From A Franklin Street Cafe

I am waiting for the wind to come and blow me away like a wild seed. I’m waiting for the wind to come and get me and put some uplift under my wings and let me fly away from this muddle and mess and dirt and the jagged rocks of pain that lay everywhere that I try to put my feet down. The water rises up and grabs me ready to have me go under and drown. Seaweed fingers hold me under and try to pull me to the bottom of ocean of pain, so here I am, waiting for the wind to come and put some space under my wings.

I never was a Breakfast At Tiffany’s kinda girl. Ditzy princess meanderings was not ever going to be for me. My boots are scuffed and heavy and I wear my heart on my ragged sleeve. I was a warrior from the start. I had to be that way, but thankfully I had a little of the poet to balance out the fighter. I learnt early to plaster on the smile and gaze off into the distance and say, “I never did mind about the little things”, even when I minded very much indeed. I learnt to have easy and sociable conversations about nothing important at all to distract people from me and back onto themselves or their surroundings. I learnt, in short, how to fly above at least some of the danger and pain.

I am a bird, a being of the air. Sometimes my wings catch fire, sometimes evil aims its hoses at me and tries to drench me so I fall. Sometimes I lose my loft and tumble to earth with a bang, or else my wings get tired and I need to land, but none of these aberrations change the fact that I belong in the sky, flying, floating, drifting with the clouds.

Some are battered upon their boats. They sit upon the water These travelers they have two fates, they either sink or float whilst singing songs of the sea shells and the oceans deepest bed. They are of the watery kind and the waves and sea foam wash around their heads.

Others rattle around on rails, darting land-bound, across ground. They tell a cold season’s tales of carriages and freight cars, truck stops and camp fires. They all seem to head south and flee north. I was no different for a while.

Some burn up and manage to contain the flame. Others flame out young and bright, singing that old Stones song about it being better to burn up and out than fade away. I always feel sad for my brilliant but generally short-lived fire brothers and sisters.

So I sit here, holding onto my sparkling water with a reusable metal straw, as a small dog scratches itself at the table next to me, his stubborn owner staring at his phone instead of responding to the tiny whines for scraps from the table, or at least a pat on the head and a ‘good boy’ compliment. The trees are barely moving in the whisps of wind on this cold summer day. San Francisco is freezing, and the street is grey and cold and dank. I have never seen a summer like this anywhere. Summer is refusing to take off, to lift itself up into heat and brightness. It is remaining mournful, resolutely grey and chilled to the core. The hipster who sold me my water and made an Americano for my son who likes things that taste strong and bitter and who should be here with me any moment now told me it is an El Nino weather pattern, and we will be cold until it switches back to the heat and fire of Nino’s feminine equivalent. My hands are sore and stiff. I struggle without a cane to walk and now struggle to hold the handle in my hands. This is not good. This is how I end up in a wheelchair and I am not ready to give up my legs just yet, not until I grow some wings and can fly above the City with ease.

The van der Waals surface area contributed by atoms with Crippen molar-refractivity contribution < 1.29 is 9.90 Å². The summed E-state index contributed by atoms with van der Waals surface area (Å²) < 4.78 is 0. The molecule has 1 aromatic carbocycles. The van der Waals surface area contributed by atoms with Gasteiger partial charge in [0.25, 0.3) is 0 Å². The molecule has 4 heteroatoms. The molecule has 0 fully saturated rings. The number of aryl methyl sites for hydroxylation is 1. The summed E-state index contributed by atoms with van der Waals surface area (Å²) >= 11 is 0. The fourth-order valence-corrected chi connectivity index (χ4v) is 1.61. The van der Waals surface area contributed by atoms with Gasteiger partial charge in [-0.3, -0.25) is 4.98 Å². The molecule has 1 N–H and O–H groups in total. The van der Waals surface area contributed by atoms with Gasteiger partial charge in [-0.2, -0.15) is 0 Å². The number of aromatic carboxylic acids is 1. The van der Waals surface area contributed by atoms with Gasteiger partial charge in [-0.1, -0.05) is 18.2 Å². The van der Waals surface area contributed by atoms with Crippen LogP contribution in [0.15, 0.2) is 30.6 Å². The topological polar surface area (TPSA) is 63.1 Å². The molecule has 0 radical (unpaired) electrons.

Out in the distance I see a young man wrapped up in a thick jacket and wearing a beanie atop a mop of dark curls. He seems familiar. As he gets closer, I realize it is my boy. I was looking for a seven year old child and up walks this dude stuck somewhere between boyhood and being a man, awkwardly all knees and elbows and hair, yet so beautiful, so handsome, with such kind eyes. Franklin Street, the summer that tried to be a winter, 2023, with a dark and grey sky and no heat in its eyes, and me and the Boy caught in a moment of snapshot perfection. I might need another bottle of water. I want this happiness to last forever.

All around me is fog and darkness and suffering. Homeless people are scattered on the streets with nowhere to go, not enough shelter beds to go around and too much pain to share. It is a perfect picture of misery, and yet I find whilst I am still sad, whilst I long to make everything better, I remain, for once, content to be happy in my own bubble of joy. So why then, do I feel so guilty?

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